"Before I was allowed on the loom I had to wait and work on different tasks – like a rite of passage – such as preparing the threads and so on."
"I come from a big family, I have seven siblings and we grew up in the beautiful city of Huamanga. As the youngest child, I observed and learned about Ayacucho's legendary art from my parents, who are both artisans. They learned to spin, thread, dye and weave wool according to the techniques originating in Santa Ana.
"Coming from a family that is deeply immersed in traditional textiles, I view art as the most important livelihood for a considerable part of the Ayacucho people, especially during the days when Peruvian handcrafts were so famous.
"Before I was allowed on the loom I had to wait and work on different tasks – like a rite of passage – such as preparing the threads and so on. Only then did my parents and siblings allow me to get on the loom and weave my first piece, which didn't come out as good as I thought it would.
"When I was a kid I loved to draw, so now instead of drawing on paper I create my designs on weaves. I describe my art as something that comes from my innermost being and which I truly value, because all of my strength goes into everything I do.
"I'm motivated by a desire to share everything I've learned with everyone that's around me and works with me, as well as by the notion that people will value and admire what is well-done. I wish to transmit the beauty of our handcrafted traditions through my art, which honors the history and culture of our ancestors.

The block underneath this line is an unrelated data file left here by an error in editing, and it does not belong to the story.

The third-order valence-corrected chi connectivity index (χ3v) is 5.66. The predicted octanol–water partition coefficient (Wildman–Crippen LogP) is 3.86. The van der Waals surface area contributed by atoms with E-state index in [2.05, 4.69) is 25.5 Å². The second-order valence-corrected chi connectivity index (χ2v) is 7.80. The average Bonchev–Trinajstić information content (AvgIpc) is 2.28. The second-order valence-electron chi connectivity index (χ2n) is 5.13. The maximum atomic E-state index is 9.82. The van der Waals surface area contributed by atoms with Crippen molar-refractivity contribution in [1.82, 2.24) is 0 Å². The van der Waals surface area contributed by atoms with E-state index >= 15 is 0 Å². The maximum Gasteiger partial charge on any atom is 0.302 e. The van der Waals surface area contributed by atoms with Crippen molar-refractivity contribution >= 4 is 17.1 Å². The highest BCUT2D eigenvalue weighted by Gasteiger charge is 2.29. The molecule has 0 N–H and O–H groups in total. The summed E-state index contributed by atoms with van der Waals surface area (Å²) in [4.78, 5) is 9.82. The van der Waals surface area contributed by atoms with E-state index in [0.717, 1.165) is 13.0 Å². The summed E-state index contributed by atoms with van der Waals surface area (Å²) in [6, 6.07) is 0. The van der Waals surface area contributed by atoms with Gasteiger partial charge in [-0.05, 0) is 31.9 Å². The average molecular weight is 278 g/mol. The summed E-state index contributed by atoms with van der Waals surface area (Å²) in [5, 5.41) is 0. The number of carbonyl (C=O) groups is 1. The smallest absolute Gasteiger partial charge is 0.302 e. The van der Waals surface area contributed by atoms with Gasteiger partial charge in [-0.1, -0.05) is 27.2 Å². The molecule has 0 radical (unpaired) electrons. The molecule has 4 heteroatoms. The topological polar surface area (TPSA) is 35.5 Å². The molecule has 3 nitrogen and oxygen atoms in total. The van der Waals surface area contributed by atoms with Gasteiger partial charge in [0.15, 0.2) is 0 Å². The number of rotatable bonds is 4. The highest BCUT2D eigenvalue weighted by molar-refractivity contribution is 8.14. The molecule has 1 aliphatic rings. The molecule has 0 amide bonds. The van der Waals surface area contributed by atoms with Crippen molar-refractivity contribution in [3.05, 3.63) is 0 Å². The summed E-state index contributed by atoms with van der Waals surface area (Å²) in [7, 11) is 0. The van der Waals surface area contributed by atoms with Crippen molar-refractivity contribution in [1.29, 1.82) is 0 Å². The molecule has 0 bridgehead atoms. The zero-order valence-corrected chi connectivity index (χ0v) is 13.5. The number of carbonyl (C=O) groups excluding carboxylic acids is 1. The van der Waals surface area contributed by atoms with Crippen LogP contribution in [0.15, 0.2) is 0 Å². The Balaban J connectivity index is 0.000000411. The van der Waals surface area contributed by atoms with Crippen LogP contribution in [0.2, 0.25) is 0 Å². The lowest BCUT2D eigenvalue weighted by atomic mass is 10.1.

"This is my livelihood. I breathe it and think about it from dawn to dusk, when I'm thinking on what I will be making next. I plan the different stages I want a product to go through to make sure it is as perfect as possible.
"One of the greatest challenges I've encountered is getting other artisans to trust me. For different social reasons, sometimes artisans can be mistrustful of others who have greater experience and have acquired more knowledge. Thankfully this has been changing as more organizations are created to represent and look after artisans.
"I currently represent the Technical Board of Ayacucho's Regional Productive Chain of Textile Handcrafts, which was created by the government, and I also represent the Southern Andes Regional Association, which promotes all types of handcrafts from Ayacucho.
"What we do makes us proud. We share with you what we have learned from our millenary history. I would like to thank Novica for their efforts in promoting Peruvian culture through art, and for supporting artisans."